For more frequently used items, you may want to make them easier to reach. For instance, in the laundry room, you might create a space for storing utility items such as hooks, tape, batteries, flashlights and lightbulbs so you will have a central place to find them when you need them, said Truesdale. 

Use overlooked areas for storage

Closets and cabinets are the main storage spaces in most houses. But if storage is minimal, consider rethinking your space and incorporating more creative ways to keep things put away. 

The experts recommended using these hacks for potential storage space:

Under the bed. “Underbed bins can be used for off-season clothing, memorabilia, and anything else you want out of sight but within reach,” said Pyne of Room for Peace Organizing.

Behind doors. Pyne also suggested using hooks inside cabinet doors “for hanging kitchen supplies like measuring cups and oven mittens if you find your drawers are getting too crowded.”

Shoe-bag organizers. “You can often use the over-the-door shoe bags on the insides of closet doors to corral supplies for crafts, cleaning, winter outerwear, pet needs and various other needs,” Truesdale advised. 

Maintain your organization a few minutes a day 

Once you’ve finished the process of purging and reorganizing, the most important thing to do is to keep it that way. Making sure things are put away correctly. Routine cleaning will ensure that your home stays as tidy as possible.

“You have to spend the time to keep up with the system or things will find a way to return to disorder. A few minutes everyday helps you to enjoy an organized life,” said Truesdale. 

Support the Charleston City Paper

We’ve been covering Charleston since 1997 and plan to be here with the latest and Best of Charleston for many years to come. In a time where local journalism is struggling, the City Paper is investing in the future of Charleston as a place where diverse, engaging views can flourish. We can't do it without our readers. If you'd like to support local, independent journalism:



How to be safe when fun is spooky

Traditional family activities like trick-or-treating create fun moments and memories, but the effects of COVID-19 on this Halloween will bring about huge changes for ghouls, goblins, princesses and superheroes. You can still ensure a special night for your little ones in your neighborhood by following safety measures aimed at keeping everyone healthy on All Hallows’ […]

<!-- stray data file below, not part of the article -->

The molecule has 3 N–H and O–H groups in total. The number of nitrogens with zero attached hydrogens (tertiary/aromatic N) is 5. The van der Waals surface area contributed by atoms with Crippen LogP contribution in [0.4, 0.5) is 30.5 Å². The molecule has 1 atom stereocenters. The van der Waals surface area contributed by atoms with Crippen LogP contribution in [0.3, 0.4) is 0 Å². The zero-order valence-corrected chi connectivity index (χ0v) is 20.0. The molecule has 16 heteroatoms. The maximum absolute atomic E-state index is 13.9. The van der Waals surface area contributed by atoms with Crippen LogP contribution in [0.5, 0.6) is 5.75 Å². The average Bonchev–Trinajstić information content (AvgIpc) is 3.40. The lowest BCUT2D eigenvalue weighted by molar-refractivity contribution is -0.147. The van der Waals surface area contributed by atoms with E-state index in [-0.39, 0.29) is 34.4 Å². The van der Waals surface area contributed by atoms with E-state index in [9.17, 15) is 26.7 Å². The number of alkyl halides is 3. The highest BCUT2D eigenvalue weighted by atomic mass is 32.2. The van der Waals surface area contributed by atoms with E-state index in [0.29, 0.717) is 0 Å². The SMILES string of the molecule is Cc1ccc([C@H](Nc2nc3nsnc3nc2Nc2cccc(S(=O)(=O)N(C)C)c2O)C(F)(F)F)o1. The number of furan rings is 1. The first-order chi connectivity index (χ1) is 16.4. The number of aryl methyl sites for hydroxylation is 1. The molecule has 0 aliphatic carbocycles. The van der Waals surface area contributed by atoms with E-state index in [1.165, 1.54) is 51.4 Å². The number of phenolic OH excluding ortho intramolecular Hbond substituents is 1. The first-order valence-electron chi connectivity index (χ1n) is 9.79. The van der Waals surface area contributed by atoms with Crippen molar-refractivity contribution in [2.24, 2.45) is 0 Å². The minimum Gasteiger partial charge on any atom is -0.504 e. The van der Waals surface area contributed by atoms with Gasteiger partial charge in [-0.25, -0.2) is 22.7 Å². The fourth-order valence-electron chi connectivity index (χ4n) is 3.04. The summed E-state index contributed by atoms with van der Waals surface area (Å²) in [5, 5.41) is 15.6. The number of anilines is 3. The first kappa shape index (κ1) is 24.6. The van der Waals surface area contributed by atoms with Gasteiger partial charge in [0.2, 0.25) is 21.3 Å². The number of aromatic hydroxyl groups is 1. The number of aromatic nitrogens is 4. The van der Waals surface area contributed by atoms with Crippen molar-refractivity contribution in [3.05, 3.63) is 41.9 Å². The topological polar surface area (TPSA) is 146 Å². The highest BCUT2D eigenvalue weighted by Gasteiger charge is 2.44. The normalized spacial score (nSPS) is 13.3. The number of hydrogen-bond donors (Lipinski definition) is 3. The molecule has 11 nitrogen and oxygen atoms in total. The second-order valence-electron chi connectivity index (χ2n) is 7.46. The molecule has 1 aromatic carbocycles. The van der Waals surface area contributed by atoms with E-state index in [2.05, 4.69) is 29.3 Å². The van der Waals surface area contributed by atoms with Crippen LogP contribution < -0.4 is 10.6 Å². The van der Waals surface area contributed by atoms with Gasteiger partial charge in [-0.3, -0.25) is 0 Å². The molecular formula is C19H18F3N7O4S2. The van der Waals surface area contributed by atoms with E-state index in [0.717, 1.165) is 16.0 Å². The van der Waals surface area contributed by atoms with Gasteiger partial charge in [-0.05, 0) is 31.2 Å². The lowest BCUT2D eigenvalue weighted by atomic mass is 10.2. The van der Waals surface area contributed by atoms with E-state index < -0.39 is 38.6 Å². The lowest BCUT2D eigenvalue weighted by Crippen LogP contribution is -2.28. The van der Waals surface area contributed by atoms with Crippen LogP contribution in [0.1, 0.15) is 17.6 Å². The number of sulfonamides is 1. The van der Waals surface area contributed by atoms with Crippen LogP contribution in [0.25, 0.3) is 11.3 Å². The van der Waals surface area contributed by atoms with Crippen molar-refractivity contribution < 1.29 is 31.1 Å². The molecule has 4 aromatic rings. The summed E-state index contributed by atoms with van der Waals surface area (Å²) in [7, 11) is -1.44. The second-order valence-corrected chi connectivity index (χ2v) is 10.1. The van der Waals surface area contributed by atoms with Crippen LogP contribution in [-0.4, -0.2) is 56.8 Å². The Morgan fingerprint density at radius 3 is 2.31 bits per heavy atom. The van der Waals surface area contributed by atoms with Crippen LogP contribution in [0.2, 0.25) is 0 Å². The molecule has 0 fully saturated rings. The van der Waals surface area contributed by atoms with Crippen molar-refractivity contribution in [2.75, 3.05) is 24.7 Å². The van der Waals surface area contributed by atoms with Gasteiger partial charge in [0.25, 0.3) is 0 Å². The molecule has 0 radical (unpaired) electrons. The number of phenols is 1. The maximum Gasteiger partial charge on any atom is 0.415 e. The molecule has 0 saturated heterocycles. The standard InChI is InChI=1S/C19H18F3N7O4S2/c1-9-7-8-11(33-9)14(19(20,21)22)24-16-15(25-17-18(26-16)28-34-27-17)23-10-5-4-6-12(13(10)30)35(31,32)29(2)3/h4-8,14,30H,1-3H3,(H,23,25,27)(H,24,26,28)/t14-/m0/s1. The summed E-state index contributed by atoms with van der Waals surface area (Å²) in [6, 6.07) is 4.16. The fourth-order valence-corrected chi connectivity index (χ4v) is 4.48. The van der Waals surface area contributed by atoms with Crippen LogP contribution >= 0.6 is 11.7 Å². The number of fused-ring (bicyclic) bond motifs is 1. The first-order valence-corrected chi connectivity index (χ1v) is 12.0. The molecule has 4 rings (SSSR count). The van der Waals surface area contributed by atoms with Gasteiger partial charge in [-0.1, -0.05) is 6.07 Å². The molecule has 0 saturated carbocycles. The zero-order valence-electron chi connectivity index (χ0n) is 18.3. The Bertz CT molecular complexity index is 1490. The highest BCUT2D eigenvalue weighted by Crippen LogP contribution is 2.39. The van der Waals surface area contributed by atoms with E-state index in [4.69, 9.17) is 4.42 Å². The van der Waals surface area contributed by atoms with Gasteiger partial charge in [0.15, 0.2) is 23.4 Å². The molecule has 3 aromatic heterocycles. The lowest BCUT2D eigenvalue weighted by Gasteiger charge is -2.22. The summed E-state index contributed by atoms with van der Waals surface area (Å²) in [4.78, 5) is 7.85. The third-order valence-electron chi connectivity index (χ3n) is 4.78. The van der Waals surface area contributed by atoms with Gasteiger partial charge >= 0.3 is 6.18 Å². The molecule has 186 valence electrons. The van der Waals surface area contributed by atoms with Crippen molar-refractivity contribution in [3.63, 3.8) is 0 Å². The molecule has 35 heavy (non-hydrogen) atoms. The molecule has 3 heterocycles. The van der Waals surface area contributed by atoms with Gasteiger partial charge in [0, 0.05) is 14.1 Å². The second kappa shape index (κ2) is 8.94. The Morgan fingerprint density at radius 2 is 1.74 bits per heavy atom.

Before You Go: Short-term rental fees double; Roper names new CEO

COVID-19 updates: South Carolina health officials reported 686 new cases of coronavirus on Wednesday, with 11 additional confirmed deaths. With 5,787 tests collected, the percent-positive rate was 11.9%. As of 1:17 p.m. Oct. 21, via S.C. Department of Health and Environmental Control:Confirmed cases in S.C.:  159,433 (+686)Positive tests in Charleston County (total): 16,358 (+49)Negative tests in S.C.: 1,565,411Deaths in S.C. from COVID-19: 3,487 (+11) […]

Tonight: Fusion Jonez playing new material on PAC livestream

Local jazz and funk group Fusion Jonez will play a livestream show from North Charleston Performing Arts Center on Oct. 21.

10/21 COVID-19 update: 686 cases; 11.9% positive; 11 deaths

COVID-19 updates: South Carolina health officials reported 686 new cases of coronavirus on Wednesday, with 11 additional confirmed deaths. With 5,787 tests collected, the percent-positive rate was 11.9%. As of 2:41 p.m. Oct. 21, via S.C. Department of Health and Environmental Control:Confirmed cases in S.C.:  159,433 (+686)Positive tests in Charleston County (total): 16,358 (+49)Negative tests in S.C.: 1,565,411Deaths in S.C. from COVID-19: 3,487 […]

New documentary charts US political rifts leading up to midterms

A just-released documentary about the divisive political mood of South Carolina and the rest of the country in 2018 shows emerging political fissures that exploded in this pandemic year with national protests over civil rights and race. The second episode of the film, A Hard Road: Travels in Trump’s America, features discussions of race, religion, […]